When they're clearing up in Greenwich Simmons ducks a call from her parents who are concerned (what with gods/aliens fighting not far away). Turns out she's been avoiding talking to them since the events of FZZT, not wanting them to worry them any more. Ward talks to Simmons to keep her calm while she's walking up the slanted tree to look at the imprint left by the staff. She knows that's what he's doing but goes along with it. She scoffs at Skye talking about magic, and is far from satisfied by Randolf's poetic but unscientific description of how the staff works. Ward is a real jerk while Simmons tests him, but she makes excuses for him as the staff has adversely affected his biochemistry. After Randolf is stabbed Simmons freezes up before treating him, he's not human so she's not certain about his anatomy. She's shocked when Coulson puts his hand in the wound, but gives him instructions to keep Randolf alive so his healing skills can take effect. At the end she finally takes a all from her parents.
Fitz moans about the menial clearing up job in Greenwich, scanning for alien signals in tiny rocks. Though he brightens when he says it's a job a monkey could do. Ward says Fitz is their monkey. He remotely guides Simmons through using the tech to scan the tree while he checks the data in the lab. Like the others he's scornful of Skye's magical-thinking. Fitz doesn't have a whole let else to do this episode.
Skye is impressed by the whole Asgardian-alien thing, trying to figure out which other gods might be aliens. She reckons that the Norwegian couple found the staff by magic, everyone scoffs at this, but no one else gives a better explanation. Skye figures out other hiding sites eventually realising there's a potential place right near by in Seville (Vikings travelled a lot further than people usually think). At the end Ward is impressed by Skye's quick forgiveness and her ability not to be angry about things, it sounds like she's someone who picks her battles. She realises that he saw something about his brother, and offers to provide emotional support if he wants.
Weirdness of the Week
Directly after Thor 2 Asgardians are the thing. It's cool to meant a regular Asgardian, as opposed to royalty and nobles. When Coulson asks Randolf if he knows Thor the professor laughs, he was a mason and then a squaddie, he didn't hang around with princes. He's an interesting character, enjoying history passing and watching the changes. He's also a bit of a lech, which isn't great when it's suggested he's seeing a student. I think maybe that was meant to be funny? The other scenes where he talks about/appreciates women are better.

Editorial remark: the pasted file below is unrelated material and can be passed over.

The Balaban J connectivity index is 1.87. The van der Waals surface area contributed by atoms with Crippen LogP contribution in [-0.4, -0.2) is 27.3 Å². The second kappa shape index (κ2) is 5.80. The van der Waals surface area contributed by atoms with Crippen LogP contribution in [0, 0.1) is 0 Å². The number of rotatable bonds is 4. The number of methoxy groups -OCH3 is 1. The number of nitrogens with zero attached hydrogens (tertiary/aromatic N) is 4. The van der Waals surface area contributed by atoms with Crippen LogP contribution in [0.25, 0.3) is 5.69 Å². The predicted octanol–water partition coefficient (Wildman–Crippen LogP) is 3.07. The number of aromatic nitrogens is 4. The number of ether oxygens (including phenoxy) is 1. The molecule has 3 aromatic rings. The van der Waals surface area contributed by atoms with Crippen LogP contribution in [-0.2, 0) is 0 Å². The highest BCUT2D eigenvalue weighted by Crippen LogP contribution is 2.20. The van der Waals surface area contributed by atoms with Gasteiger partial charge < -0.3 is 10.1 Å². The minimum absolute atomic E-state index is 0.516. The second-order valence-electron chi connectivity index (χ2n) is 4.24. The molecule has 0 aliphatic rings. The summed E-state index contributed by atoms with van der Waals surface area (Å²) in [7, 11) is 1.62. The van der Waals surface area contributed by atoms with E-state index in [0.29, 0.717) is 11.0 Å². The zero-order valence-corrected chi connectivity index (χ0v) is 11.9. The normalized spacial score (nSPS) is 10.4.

The premise here, and in the films, seems to be that Asgardians are technologically advanced aliens, certainly no magic. Except that doesn't explain Loki's shape-shifting, or why his and Thor's mother is referred to as a sorceress. Also the scary couple finding the staff from the vague instructions in the poem is very unlikely without magic. The poem could refer to a lot of trees in Norway (which is 38% forest nowadays) and are hugely unlikely to still be relevant nearly 500 years after the poem and perhaps a 1000 years after the hiding.
Villain of the Week
The Nordic hate group, personified mostly by Petra and Jakob. I assume they're neo-Nazis, though their specific politics are never clear. They're a mostly faceless group of already violent and angry individuals They aren't interesting, their oganisation and goals are vague at best and there's no explanation of how they know where the staff pieces are, or how they're getting around as quickly as the Shield team, who have a plane. They're just scary people who turn up in the right place at the right time to keep the plot going.
Coulson: You know, it'd be nice if, for once,
Thor and his people sent down
the god of cleaning up after yourself.
This isn't a very funny episode. I guess having Peter MacNicol play an Asgardian is kind of humorous, and I liked his portrayal but it wasn't played for laughs.
Spoilers into the Unknown
So an army of berserkers came to Earth thousands of years ago. Humans are weaker than Asgardians on their own. This unexplored backstory lends credence to Loki's claim that he's not done anything Odin hasn't done himself.
"Did I fall asleep?" "For a little while."
Aaaaah, Dollhouse reference! OMG the after-credit scene! Coulson wakes up in Tahiti being massaged. For those who've seen Whedon's very weird 2 series show this is a massive clue. This show has always told us something is wrong with what happened to Coulson, this strongly suggests his memories have been tampered with and he's been programmed with more than just 'magical place'.
My thanks to @AlasdairStuart and @runalongwomble for the spoiler pun suggestions.